Jimmye Hillman, father of Tucson bard Brenda Hillman, is an agricultural economist by training, and a former department head at the University of Arizona. Before he went West to establish himself, he spent his childhood on a subsistence farm—in other words, a noncommercial enterprise—in the Deep South.
At age 88, he has written his first nonfiction book, a literary memoir about growing up in Greene County, Miss., during the Great Depression. Overall, it's a book that eloquently, and with much good humor, captures the often-gritty, sometimes-brutal realities of his early hardscrabble existence. If not for a few "filler" moments, Hogs, Mules and Yellow Dogs would stand as a Southern-lit classic.
The foreword by former U.S. Poet Laureate Robert Hass (Brenda Hillman's husband) does a good job of whetting the reader's appetite by hinting at what's to come—namely, the epic man-vs.-pig battles and the wagon-and-a-mule terrain of southeastern Mississippi. Indeed, Hillman's first essay, "The Suddy Sow," expertly delineates both fauna and flora, as Hillman and his father lay a trap for a 200-pound boar. This chapter, originally published in The Iowa Review, does two things really well: First, it confirms that parents in poverty-ravaged Dixie were more hands-on and less safety-obsessed than today's worrywarts:
By the age of thirteen, I knew the anatomy of a hog like a practiced surgeon. I was adept at farm butchery. Disjointing legs and the head from a hog torso had become second nature. With my eyes closed, I could carve around cartilage without severing ligaments or crosscutting a muscle.
Second, "Sow" confirms Hillman's knack for point-of-view writing as he enters the head space of the hog in question, the creature mulling its impending demise:
Now, here comes the master, axe in one hand, his butcher's knife to draw my blood. His expression aglow, and his countenance strange—you might surmise that he thinks he is doing me a favor.
I won't give away the ending except to say that mercy can be an odd and fickle gesture.
Greene County wasn't all outdoor bloodshed. Despite the lack of central air conditioning, time was also spent indoors, even if the advent of the phonograph and radio changed how that time was spent, especially in Hillman's grandpa's house, where Gene Austin songs—"My Blue Heaven," for example—are in long supply. Hillman's gothic touch is felt in those scenes where the family record player's limitations are recalled, to a degree that may offend vinyl-collecting geeks.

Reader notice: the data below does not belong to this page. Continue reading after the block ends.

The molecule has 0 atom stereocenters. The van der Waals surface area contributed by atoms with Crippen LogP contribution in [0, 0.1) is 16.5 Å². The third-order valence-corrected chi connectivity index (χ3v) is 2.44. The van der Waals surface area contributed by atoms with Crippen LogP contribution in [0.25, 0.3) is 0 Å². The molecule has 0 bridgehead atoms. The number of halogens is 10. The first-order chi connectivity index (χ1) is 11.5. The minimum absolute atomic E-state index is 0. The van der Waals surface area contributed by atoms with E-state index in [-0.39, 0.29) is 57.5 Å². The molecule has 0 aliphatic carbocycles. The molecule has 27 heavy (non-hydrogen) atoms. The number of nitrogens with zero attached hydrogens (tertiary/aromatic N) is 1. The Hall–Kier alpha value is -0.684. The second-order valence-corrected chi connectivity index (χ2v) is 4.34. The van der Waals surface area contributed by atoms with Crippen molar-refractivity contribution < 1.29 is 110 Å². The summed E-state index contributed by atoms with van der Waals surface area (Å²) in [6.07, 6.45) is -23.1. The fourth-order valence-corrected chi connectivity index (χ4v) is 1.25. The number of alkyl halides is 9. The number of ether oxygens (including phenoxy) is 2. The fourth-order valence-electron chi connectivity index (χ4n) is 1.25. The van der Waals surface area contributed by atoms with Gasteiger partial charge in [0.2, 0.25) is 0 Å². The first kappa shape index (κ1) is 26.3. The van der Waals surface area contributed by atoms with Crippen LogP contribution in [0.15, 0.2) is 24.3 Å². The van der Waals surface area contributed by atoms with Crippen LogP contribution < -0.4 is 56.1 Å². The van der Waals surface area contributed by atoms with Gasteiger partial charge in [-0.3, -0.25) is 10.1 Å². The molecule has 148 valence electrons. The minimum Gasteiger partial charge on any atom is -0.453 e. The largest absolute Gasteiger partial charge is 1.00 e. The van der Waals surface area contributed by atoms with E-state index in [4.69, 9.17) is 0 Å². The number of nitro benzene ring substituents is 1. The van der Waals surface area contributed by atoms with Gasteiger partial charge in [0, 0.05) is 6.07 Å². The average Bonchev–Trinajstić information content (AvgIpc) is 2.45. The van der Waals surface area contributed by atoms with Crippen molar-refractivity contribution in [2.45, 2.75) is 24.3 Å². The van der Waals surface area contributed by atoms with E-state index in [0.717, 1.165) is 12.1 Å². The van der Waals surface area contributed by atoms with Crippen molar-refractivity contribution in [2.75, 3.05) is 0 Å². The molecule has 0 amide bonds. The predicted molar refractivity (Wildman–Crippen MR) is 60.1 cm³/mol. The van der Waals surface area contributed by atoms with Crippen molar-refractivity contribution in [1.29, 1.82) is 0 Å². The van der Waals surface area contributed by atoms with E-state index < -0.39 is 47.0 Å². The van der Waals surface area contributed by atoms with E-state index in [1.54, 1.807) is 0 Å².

Radio profoundly impacts Hillman's family and friends, creating diversions from chores, and resulting in Saturday-evening visitors competing for signals and shows. Still, Hillman acknowledges radio's hypnotic allure: "In fact, I began cozying up to the console." Just imagine what, if anything, would've been accomplished on a subsistence farm with something as a time-sucking as the Internet just a mouse-click away. Here, readers will certainly cozy up to the heat of Hillman's writing.
At this point, things get cutesy, with the chapter "Greene County Dictionary," featuring terms and figures of speech from Hillman's clan intended, I believe, to celebrate and document the linguistic energy of that long-ago region. The only problem is half of these are not that interesting, and are familiar to a reader like me, from the comparatively cosmopolitan environment of Tampa, Fla. Also flat is the chapter "What We Ate Back Then," which could've benefited from more philosophical reflection on the slaughter (subsistence-level and commercial) of animals; gastro-adventurers, however, will admire this piece. My favorite sentence? "My youngest brother and I liked to compete for the role of chicken executioner."
The best essays are bunched toward the back. "Sex on the Farm" is a delightful read, full of dark humor and disturbing remembrances of children imitating the amorous behavior of beasts. "Yellow Dog Politics" is an absolutely amazing chronicle of the bitter infighting and corrupt tactics that occur even in a district where only 23 people cast ballots. And "Old Washington Baptist" is the best account of the post-death rituals of the early 20th-century South I've ever encountered.
Hogs, Mules, and Yellow Dogs is fascinating for another reason: It tells the story—piecemeal, anyway—of a young man from the South who managed to escape a limited and enclosed world that he nonetheless misses dearly. As Hillman writes of his hamlet in the epilogue, "It was mine, and for all its temporal and later-to-be-discovered imperfections, it remains mine, and my recollections bind me to it."